Tuesday, January 29, 2008

Why there will be no Pongal this Pongal and other inconsequential stuff

I didn't know I could, professor Richard Dawkins' wife told him when he asked her why she never expressed her reservations to some of the religious stuff taught to her at her Catholic school. Reading it, I sort of felt someone had articulated what I could never find words for. All those times I fretted and fumed in the kitchen cooking to appease some God whose existence I had never dared question and whose punitive powers I had always dreaded. All those rituals I had endured to evoke the supernatural beings in heaven to bless me with tons of fortunes and 99 more sons. And every time, I wish I had asked why. I wish I had questioned more. Don't get me wrong, I have no problem with those who accept these rituals but why did I have to follow suit? Who says you need to wake up at 4 in the morning and cook Pongal and vadai and payasam and avial when all you want to do is curl up and go back to sleep? Who comes up with these menus? What'd happen if I simply refused to? What then? I know what you're going to say. It's not for us, it's for the kids. My son doesn't like any of the aforementioned items and would just as happily eat Weetabix for breakfast.

Trouble is, I have been there, done that. Every single Pongal and Deepavali and Navarathri and Karthigai Deepam. And take my word for it, I hated it! There, I've said it. I don't care if the gods are going to pierce me with the hottest trident in hell and roast me over a spitfire, nothing will get me back into the kitchen again to make seedai because that is what Krishna loves. When I doubt the very existence of Krishna, do I really care about his love for fried stuff? And have you noticed how most of our festivals just mean more housework for the woman? Why is that? Why can't we have festivals where the women get a break from the kitchen work? How about this Rama navami, the whole family eats out at Saravana Bhavan? Surely the gods won't mind that.

Looking back, I realise that part of the reason why I did what I did all these years was not because I loved it. Or that I somehow wanted our son to be part of our 'culture'. I really don't care much for that sort of 'culture', to be honest. But it's guilt that was driving me. That big ugly monster that sits on the dinner table with me, that wakes me up before all the family, that creeps into my voice each time I call India and that holds me back with a vice-like grip from exploring life. Yes, guilt. Not love. And I never knew I could say it. Not until this Pongal. When I dug my heels and refused to cook anything other than the usual. I would not be cowed into submission. I stayed in bed an extra half an hour that day. Even had my tea in bed. My porridge never tasted better. My morning was smoother and stress-free. And you know what? It felt good.

For a much better articulated rant, please also go here

Wednesday, January 23, 2008

A quick tale 206


I don’t know how it is where you work. But in my office, whenever it’s a colleague’s birthday, someone brings a card around and we all sign it. And today, it’s the big boss’s big day. Someone had bought an appropriately big card for us to sign. It reached my desk and after a quick glance at what the others had written – ranging from the splendidly mundane ‘Happy birthday’ to the supremely poetic ‘Roses are red, Violets are blue, What have we done, To deserve a boss like you?’ – I composed my birthday greeting. It wasn’t going to be anything fancy. I just scribbled ‘Have a wonderful year ahead! Love,’ and signed below it.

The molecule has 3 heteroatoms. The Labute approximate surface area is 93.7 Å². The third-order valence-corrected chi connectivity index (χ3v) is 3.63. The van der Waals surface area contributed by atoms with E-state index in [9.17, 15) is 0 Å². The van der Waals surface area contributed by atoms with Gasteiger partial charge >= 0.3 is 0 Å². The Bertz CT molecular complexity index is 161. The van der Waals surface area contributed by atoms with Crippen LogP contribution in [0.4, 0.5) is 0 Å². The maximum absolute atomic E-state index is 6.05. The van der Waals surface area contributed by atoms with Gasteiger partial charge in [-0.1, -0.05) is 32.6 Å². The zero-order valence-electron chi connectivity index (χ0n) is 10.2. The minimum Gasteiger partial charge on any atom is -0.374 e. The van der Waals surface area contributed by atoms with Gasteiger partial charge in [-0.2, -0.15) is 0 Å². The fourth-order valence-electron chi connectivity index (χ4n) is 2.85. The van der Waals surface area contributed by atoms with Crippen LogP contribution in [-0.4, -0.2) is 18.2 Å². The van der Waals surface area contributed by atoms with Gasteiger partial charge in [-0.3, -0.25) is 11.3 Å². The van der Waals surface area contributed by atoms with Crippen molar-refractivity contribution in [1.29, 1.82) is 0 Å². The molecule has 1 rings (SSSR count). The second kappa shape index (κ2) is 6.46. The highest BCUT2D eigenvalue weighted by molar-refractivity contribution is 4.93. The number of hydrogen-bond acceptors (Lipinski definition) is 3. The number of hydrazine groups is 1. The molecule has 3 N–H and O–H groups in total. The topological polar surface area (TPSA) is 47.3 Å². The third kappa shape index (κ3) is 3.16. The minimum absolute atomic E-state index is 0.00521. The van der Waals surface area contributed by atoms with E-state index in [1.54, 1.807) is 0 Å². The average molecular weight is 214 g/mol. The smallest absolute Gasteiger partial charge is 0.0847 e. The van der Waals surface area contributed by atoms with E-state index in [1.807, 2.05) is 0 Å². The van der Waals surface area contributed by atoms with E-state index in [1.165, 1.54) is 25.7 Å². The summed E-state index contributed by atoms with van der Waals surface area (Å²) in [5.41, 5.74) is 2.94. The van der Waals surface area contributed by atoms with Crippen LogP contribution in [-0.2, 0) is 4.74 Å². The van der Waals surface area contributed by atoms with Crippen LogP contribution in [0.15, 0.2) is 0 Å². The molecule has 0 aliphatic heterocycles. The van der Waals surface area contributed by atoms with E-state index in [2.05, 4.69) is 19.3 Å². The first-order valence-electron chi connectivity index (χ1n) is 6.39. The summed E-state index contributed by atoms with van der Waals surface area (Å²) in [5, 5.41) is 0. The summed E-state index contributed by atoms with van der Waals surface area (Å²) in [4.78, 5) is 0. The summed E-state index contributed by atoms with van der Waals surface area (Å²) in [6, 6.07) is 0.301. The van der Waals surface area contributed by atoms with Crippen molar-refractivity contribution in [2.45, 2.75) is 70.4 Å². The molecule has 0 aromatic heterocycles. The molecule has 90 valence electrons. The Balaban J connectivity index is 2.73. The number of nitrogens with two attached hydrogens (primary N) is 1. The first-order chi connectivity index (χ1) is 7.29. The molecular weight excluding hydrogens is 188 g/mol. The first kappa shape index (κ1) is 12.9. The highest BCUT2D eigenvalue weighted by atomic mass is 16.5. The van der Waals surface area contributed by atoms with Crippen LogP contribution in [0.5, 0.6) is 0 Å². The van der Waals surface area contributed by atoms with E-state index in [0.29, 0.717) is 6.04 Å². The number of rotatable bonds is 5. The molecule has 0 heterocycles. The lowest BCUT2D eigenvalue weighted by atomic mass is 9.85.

Hang on a sec, did I just write ‘love’? I rushed after the boss’ secretary and almost grabbed the card from her hands. I quickly struck out ‘love’ and handed it back to her. What was I thinking signing off like that? Why couldn’t it have been just my name? Or a polite ‘regards’ or ‘sincerely’ or even a vaguely distant ‘best wishes’? Why did I have to go and pick ‘love’? And by striking it out did I draw more attention to it? May be he’d have dismissed it if I’d let it be? But now, what have I gone and done? Would he think I fancied him? I am single, after all. And to be honest, he’s not all that bad looking. But no! That’s not what I want him to think.

Honestly, do you think I was wrong in striking out ‘love’? May be he now thinks I fancy him but don’t want to be obvious about it. So I rubbed out, but only just, what I’d written earlier. God, I bet he’s seen the card by now. And noticed the thick lines that precede my signature. May be he’s holding the card against a light bulb to decipher what’s underneath it. It doesn’t take a genius to figure that one out. Is that his cabin door opening? Should I just make a dash for the exit? May be I can spend the rest of the afternoon in the loo? And call in sick tomorrow and day after? Surely the storm would’ve blown over by then. Oh no, I don’t have time to run. He’s coming towards me. Help! I’ll just drop this pen under my desk and quickly duck to retrieve it. Damn! He’s waiting for me to emerge. How long can I stay stuck under the table? This is it. I can hear it coming. He’s calling out my name asking me if everything’s alright. If he asks me about the card, I’ll just apologise and then hand in my resignation. That’s the honourable thing to do. He’s calling me again. Yes, I answer, with an added chirp in my voice. Could I look into the tender that is due to be submitted by Friday?, he asks. Of course, I answer. And as he turns his back to me, Happy Birthday! I call out. I think I’ll take tomorrow off.